Alex Chilton is Dead

by Henry Farrell on March 18, 2010

Guardian story “here”:



Barry Freed 03.18.10 at 3:06 pm

Amazing songwriter. But you all knew that.
That is all.


bob mcmanus 03.18.10 at 3:07 pm

I have been resistant to Big Star for almost 40 years now, and I am spending today trying to understand why. I am obviously wrong. Listening to #1 Record as I write, the resistance is still there. I like almost everything else, including Emmitt Rhodes and Flaming Groovies, Metallica, Buzzcocks, name it. I do have trouble with Little Feat.

It may be the perfection of the production and the tightness of the band, and my constant attempt to fit it into a genre. Yeah. The songs and all the components are great, but I feel a lack of focus and commitment. Really can’t blend Emmitt Rhodes and the Groovies.

The song after BS was Faces “Stay With Me” and it felt like coming home. Does anybody else have a problem with Big Star?


Substance McGravitas 03.18.10 at 3:27 pm

Listening to #1 Record as I write, the resistance is still there.

Understandable. It’s plainer than Radio City and whatever you want to call the third one. I listen to the last two a lot more.


Hidari 03.18.10 at 3:28 pm

John Lydon is doing butter adverts, Iggy Pop is advertising car insurance, and Alex Chilton is dead.

If our children ask us ‘what sort of age was this?’ I think the above three facts should provide evidence for the contention: ‘well it was a bit shit, actually’.


Platonist 03.18.10 at 3:35 pm

Hidari, you should read the Hooray For Everything thread about the internet a couple posts ago. It will totally cheer you up!

On the bright side, the only thing Lou Reed’s doing is Laurie Anderson. Legacy intact.


belle le triste 03.18.10 at 4:21 pm

If the three names we invoke to summarise the age are Lydon, Pop and Chilton, then our children are rising 30 anyway, and can make their own judgments about the age, which largely belongs to them.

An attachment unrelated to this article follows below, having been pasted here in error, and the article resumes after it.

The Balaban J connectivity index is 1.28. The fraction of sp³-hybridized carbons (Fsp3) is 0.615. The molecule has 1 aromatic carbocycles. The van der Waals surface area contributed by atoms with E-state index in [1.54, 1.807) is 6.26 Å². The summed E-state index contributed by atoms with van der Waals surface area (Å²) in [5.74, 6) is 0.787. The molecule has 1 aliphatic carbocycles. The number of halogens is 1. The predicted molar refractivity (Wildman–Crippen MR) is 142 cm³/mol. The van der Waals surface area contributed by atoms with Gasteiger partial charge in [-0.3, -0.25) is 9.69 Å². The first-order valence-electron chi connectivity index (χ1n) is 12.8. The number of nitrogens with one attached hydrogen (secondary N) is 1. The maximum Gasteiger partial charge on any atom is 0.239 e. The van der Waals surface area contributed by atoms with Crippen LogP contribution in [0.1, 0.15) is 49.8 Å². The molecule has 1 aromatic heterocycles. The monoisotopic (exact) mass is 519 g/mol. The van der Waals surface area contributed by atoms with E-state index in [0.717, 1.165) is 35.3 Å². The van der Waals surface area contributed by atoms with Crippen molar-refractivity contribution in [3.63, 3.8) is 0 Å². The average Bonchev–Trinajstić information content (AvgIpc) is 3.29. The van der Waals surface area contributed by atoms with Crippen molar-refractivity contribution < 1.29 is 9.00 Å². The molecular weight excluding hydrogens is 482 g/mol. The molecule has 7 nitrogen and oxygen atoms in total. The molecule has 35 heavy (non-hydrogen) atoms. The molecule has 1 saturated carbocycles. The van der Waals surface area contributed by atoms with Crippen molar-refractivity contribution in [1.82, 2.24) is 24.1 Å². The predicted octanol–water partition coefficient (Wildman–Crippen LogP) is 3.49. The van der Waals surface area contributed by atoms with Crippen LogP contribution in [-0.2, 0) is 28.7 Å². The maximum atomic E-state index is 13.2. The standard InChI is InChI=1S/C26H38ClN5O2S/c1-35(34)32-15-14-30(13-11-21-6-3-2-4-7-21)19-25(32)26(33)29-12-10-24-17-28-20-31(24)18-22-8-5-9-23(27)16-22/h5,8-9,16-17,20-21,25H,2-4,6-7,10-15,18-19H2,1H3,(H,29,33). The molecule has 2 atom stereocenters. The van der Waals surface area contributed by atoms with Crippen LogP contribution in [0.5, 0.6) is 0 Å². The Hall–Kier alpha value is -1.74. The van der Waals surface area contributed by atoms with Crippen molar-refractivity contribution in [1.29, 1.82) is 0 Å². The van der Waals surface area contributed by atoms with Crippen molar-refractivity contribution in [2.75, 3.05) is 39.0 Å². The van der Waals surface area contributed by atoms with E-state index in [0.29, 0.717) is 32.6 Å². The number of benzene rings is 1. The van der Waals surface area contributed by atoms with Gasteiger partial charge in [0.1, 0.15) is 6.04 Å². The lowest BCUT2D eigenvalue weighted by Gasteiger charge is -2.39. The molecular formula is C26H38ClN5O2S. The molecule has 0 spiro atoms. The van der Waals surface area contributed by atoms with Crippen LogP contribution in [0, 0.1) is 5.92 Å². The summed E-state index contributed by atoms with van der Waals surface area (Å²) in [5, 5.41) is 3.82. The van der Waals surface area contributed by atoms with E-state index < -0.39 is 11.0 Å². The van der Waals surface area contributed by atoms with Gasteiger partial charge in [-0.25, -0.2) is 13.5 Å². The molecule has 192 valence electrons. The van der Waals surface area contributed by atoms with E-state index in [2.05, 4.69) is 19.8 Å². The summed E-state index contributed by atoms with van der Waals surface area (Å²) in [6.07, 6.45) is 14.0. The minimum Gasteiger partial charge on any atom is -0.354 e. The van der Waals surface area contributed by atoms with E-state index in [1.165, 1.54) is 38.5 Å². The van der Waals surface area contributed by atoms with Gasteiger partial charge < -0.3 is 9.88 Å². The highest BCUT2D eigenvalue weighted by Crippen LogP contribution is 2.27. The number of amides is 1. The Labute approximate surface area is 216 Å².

Uncle Kvetch 03.18.10 at 4:41 pm

On the bright side, the only thing Lou Reed’s doing is Laurie Anderson. Legacy intact.

Not so much. He did TV commercials for Honda scooters back in the 80s.


bob mcmanus 03.18.10 at 4:44 pm

8:If those two are Chilton’s peers, then what I am probably hearing is an anarchy internal to the work, and what may be distracting me is that it is such a pretty anarchy, with the melodies and sweet voice on top of a metal background in some cases. Could I draw a line from Big Star directly to Ride and MBV?


Platonist 03.18.10 at 5:05 pm


It took me a long time to learn to like Big Star, and I’m still selective about it. I actually find the first record much more immediately appealing. I like their bittersweet summer afternoon songs best. When they start to rock, I have a harder time.

The Ride and MBV link is an interesting and surprising suggestion. However, re-listening to their albums today, I’m struck by a very strong Nowhere-era Beatles guitar, which I think has a rickenbacher (sp?) quality that recalls Ride. I’ve never really thought about a power-pop link to shoegaze, but you may be onto something.


Platonist 03.18.10 at 5:05 pm


But he was making the New York album around the same time, so all is forgiven.